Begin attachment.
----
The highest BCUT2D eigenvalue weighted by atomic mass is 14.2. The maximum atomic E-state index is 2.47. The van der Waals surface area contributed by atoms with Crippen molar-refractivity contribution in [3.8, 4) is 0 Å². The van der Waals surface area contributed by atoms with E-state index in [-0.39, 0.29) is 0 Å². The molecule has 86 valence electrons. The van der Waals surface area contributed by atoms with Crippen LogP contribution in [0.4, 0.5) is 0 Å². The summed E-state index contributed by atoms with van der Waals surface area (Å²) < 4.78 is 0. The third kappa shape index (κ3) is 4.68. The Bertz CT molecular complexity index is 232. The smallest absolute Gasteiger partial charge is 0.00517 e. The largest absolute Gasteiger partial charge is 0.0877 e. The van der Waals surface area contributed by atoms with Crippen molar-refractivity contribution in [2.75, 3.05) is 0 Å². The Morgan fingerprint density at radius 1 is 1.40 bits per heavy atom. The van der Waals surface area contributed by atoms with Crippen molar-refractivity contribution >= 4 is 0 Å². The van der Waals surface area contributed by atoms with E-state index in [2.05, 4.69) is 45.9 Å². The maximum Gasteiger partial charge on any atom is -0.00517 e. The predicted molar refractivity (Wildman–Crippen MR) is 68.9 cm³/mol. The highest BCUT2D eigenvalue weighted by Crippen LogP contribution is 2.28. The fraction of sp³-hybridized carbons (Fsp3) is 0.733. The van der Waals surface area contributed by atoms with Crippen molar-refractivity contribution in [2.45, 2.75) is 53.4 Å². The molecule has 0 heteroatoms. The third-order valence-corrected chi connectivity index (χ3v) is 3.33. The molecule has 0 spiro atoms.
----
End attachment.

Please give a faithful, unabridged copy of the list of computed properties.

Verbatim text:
The highest BCUT2D eigenvalue weighted by atomic mass is 14.2. The maximum atomic E-state index is 2.47. The van der Waals surface area contributed by atoms with Crippen molar-refractivity contribution in [3.8, 4) is 0 Å². The van der Waals surface area contributed by atoms with E-state index in [-0.39, 0.29) is 0 Å². The molecule has 86 valence electrons. The van der Waals surface area contributed by atoms with Crippen LogP contribution in [0.4, 0.5) is 0 Å². The summed E-state index contributed by atoms with van der Waals surface area (Å²) < 4.78 is 0. The third kappa shape index (κ3) is 4.68. The Bertz CT molecular complexity index is 232. The smallest absolute Gasteiger partial charge is 0.00517 e. The largest absolute Gasteiger partial charge is 0.0877 e. The van der Waals surface area contributed by atoms with Crippen molar-refractivity contribution in [2.75, 3.05) is 0 Å². The Morgan fingerprint density at radius 1 is 1.40 bits per heavy atom. The van der Waals surface area contributed by atoms with Crippen molar-refractivity contribution >= 4 is 0 Å². The van der Waals surface area contributed by atoms with E-state index in [2.05, 4.69) is 45.9 Å². The maximum Gasteiger partial charge on any atom is -0.00517 e. The predicted molar refractivity (Wildman–Crippen MR) is 68.9 cm³/mol. The highest BCUT2D eigenvalue weighted by Crippen LogP contribution is 2.28. The fraction of sp³-hybridized carbons (Fsp3) is 0.733. The van der Waals surface area contributed by atoms with Crippen molar-refractivity contribution in [2.45, 2.75) is 53.4 Å². The molecule has 0 heteroatoms. The third-order valence-corrected chi connectivity index (χ3v) is 3.33. The molecule has 0 spiro atoms.